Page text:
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2014 Funded Studies - Prasad
Degeneration of the Human Connectome: Brain Networks in ADNI and PPMI
Gautam Prasad, Ph.D.
University of Southern California
Los Angeles, California
2014 Biomarkers Across Neurodegenerative Diseases Grant
Nerve cells in the brain connect to each other in defined patterns, creating networks which are essential for brain functioning, such as controlling movement, learning, or retrieving memories. Recent evidence suggests that the impairments in brain function that accompany Alzheimer’s and Parkinson’s disease may be caused by damage to specific brain networks.
Other evidence increasingly suggests that Alzheimer’s and Parkinson’s disease may be related and share some common features – including overlap of symptoms, particularly in the later stages. Therefore, as we continue to develop diagnostic tools and possible treatments, it is essential that we have accurate and reliable ways to distinguish these diseases from each other and from other changes that may occur to the brain during normal aging.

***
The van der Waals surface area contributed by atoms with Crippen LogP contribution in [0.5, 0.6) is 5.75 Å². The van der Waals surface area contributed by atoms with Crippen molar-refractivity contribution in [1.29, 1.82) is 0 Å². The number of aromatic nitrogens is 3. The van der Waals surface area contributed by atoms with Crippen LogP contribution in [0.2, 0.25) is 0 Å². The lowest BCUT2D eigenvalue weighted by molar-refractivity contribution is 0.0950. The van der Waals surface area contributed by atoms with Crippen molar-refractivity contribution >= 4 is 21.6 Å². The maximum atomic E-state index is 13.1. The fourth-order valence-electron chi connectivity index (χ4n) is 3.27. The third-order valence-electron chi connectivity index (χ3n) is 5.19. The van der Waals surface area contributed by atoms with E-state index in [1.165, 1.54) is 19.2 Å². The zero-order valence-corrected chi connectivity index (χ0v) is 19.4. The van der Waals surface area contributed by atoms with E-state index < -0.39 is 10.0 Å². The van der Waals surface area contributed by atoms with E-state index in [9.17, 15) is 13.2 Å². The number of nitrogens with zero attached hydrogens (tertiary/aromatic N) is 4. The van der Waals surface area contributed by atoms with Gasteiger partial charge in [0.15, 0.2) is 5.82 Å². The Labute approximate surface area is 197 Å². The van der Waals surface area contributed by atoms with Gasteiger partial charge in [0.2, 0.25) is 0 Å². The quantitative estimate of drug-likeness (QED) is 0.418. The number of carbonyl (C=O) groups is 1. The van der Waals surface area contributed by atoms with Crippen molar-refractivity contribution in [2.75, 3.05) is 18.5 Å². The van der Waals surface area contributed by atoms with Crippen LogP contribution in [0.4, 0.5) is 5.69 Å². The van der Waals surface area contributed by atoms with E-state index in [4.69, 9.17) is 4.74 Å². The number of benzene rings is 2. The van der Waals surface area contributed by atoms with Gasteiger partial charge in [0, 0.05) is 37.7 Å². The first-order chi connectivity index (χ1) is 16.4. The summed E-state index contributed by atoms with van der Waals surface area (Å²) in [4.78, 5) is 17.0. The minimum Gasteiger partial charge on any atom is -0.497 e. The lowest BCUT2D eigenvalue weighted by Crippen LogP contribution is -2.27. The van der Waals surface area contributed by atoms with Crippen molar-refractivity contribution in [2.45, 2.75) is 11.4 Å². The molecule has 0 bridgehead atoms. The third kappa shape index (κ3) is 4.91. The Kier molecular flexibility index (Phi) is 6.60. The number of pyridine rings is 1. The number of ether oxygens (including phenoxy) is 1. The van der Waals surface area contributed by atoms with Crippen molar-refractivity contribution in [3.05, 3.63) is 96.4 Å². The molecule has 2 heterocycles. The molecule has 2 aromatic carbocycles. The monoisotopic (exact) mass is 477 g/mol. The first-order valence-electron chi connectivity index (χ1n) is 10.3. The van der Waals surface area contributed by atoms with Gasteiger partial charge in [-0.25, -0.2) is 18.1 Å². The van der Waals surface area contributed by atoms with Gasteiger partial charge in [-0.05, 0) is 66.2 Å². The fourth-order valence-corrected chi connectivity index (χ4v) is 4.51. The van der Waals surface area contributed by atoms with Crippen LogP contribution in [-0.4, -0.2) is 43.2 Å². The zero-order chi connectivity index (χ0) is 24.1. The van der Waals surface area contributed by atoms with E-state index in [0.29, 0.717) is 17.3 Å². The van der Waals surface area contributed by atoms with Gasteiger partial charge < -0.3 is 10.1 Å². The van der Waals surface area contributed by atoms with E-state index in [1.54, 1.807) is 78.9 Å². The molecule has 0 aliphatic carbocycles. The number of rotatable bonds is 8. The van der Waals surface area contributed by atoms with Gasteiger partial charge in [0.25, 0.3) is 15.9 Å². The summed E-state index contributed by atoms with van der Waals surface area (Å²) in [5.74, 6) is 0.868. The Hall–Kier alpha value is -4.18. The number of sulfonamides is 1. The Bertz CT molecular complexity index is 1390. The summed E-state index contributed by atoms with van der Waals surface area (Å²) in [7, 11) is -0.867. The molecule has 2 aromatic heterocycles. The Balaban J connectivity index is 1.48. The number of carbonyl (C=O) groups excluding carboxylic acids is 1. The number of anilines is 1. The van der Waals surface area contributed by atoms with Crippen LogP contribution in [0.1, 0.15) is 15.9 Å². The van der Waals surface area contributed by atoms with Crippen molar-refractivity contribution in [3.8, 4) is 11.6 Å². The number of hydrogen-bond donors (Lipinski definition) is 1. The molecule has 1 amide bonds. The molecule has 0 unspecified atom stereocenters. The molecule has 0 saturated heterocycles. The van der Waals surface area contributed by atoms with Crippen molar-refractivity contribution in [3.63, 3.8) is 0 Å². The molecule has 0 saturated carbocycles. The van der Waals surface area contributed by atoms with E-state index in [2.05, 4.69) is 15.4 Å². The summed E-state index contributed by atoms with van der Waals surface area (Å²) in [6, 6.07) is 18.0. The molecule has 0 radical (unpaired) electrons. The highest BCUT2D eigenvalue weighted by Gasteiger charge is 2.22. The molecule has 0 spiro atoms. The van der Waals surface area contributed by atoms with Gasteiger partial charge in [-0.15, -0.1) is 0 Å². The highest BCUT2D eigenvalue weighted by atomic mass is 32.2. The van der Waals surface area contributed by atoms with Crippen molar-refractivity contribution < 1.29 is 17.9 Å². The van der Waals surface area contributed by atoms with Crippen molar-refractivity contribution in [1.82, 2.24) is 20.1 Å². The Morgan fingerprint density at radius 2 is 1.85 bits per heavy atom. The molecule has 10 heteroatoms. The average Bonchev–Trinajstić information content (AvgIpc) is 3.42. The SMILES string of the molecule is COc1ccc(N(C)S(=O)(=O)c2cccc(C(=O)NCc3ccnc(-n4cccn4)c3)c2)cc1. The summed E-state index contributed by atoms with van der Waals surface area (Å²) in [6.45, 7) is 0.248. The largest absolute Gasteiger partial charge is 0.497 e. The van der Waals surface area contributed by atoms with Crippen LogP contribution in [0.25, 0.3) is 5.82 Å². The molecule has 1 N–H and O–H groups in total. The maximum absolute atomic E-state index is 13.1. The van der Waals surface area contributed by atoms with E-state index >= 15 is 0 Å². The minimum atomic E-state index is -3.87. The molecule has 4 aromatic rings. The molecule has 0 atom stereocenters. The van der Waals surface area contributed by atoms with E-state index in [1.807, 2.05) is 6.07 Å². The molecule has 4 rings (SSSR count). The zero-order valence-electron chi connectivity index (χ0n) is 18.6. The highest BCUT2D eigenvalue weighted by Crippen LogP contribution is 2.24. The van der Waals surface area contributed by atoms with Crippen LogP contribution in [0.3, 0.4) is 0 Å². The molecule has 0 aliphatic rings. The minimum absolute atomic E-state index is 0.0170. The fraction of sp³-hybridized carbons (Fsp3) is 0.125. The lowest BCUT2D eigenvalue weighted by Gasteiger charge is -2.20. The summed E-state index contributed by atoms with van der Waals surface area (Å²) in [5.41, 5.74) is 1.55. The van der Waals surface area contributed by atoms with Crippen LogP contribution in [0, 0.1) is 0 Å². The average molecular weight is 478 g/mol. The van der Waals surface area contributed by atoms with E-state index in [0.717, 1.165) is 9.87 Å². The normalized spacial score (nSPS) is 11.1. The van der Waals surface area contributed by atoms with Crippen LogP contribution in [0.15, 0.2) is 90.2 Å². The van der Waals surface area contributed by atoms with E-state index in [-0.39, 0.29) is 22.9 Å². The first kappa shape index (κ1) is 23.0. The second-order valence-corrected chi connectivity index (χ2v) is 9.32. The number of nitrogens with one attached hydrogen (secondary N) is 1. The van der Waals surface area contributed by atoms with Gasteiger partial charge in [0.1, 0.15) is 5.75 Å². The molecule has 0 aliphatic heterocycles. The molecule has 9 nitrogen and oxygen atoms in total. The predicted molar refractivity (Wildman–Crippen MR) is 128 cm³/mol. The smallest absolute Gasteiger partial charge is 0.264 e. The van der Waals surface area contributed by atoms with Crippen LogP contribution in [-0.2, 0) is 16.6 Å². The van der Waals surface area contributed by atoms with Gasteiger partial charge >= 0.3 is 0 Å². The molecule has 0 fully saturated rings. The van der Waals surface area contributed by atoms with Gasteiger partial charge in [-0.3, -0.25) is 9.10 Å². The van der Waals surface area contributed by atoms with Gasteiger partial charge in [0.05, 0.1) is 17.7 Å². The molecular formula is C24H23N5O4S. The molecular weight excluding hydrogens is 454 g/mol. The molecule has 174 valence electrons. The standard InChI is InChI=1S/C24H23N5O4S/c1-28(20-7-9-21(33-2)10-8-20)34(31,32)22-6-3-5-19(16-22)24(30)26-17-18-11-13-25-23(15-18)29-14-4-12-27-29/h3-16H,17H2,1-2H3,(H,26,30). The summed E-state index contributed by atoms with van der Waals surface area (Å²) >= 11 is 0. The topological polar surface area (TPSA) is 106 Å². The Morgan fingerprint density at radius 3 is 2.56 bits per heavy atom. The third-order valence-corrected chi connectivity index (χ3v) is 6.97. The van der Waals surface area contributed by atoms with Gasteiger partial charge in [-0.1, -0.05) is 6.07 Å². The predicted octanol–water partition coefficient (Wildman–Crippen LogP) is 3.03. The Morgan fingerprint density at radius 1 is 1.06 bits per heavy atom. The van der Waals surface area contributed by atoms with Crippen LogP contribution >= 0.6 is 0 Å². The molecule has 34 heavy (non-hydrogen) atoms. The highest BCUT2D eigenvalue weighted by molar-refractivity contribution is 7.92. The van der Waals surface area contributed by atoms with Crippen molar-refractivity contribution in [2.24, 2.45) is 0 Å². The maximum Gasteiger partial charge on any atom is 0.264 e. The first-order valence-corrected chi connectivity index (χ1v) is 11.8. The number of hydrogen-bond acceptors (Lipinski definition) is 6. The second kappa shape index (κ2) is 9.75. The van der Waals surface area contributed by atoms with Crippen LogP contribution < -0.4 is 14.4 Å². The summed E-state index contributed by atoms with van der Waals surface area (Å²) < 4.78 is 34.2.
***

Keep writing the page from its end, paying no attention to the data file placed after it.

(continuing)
Gautam Prasad, Ph.D., and colleagues have proposed work to identify and measure the changes in brain network connectivity occurring during the initiation and progression of Alzheimer’s and Parkinson’s disease. For this work, the researchers will use existing databases of brain images from people with either condition and compare these to brain images of people who are cognitively and functionally healthy. They will use sophisticated computer programs to map changes in the connectivity of brain networks. The ultimate goal of this work is to identify network changes specific to Alzheimer’s and Parkinson’s disease and other brain conditions, and to monitor the progression of these diseases during clinical studies of potential treatments.